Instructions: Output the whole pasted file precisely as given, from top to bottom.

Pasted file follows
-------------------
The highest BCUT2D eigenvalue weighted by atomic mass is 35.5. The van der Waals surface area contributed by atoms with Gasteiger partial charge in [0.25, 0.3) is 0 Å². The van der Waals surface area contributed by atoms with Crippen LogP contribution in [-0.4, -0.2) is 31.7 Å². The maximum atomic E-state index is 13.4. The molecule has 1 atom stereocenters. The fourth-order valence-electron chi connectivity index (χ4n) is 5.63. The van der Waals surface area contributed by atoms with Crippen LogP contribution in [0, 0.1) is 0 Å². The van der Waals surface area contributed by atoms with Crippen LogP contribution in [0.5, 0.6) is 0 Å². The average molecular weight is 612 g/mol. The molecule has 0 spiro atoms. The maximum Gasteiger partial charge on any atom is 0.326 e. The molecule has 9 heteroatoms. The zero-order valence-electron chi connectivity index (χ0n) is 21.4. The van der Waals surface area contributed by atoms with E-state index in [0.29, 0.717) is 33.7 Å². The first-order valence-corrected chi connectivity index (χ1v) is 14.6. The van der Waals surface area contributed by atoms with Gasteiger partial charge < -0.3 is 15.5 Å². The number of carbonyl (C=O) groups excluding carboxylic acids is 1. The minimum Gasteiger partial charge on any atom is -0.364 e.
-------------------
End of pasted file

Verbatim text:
The highest BCUT2D eigenvalue weighted by atomic mass is 35.5. The van der Waals surface area contributed by atoms with Gasteiger partial charge in [0.25, 0.3) is 0 Å². The van der Waals surface area contributed by atoms with Crippen LogP contribution in [-0.4, -0.2) is 31.7 Å². The maximum atomic E-state index is 13.4. The molecule has 1 atom stereocenters. The fourth-order valence-electron chi connectivity index (χ4n) is 5.63. The van der Waals surface area contributed by atoms with Crippen LogP contribution in [0, 0.1) is 0 Å². The van der Waals surface area contributed by atoms with Crippen LogP contribution in [0.5, 0.6) is 0 Å². The average molecular weight is 612 g/mol. The molecule has 0 spiro atoms. The maximum Gasteiger partial charge on any atom is 0.326 e. The molecule has 9 heteroatoms. The zero-order valence-electron chi connectivity index (χ0n) is 21.4. The van der Waals surface area contributed by atoms with E-state index in [0.29, 0.717) is 33.7 Å². The first-order valence-corrected chi connectivity index (χ1v) is 14.6. The van der Waals surface area contributed by atoms with Gasteiger partial charge < -0.3 is 15.5 Å². The number of carbonyl (C=O) groups excluding carboxylic acids is 1. The minimum Gasteiger partial charge on any atom is -0.364 e.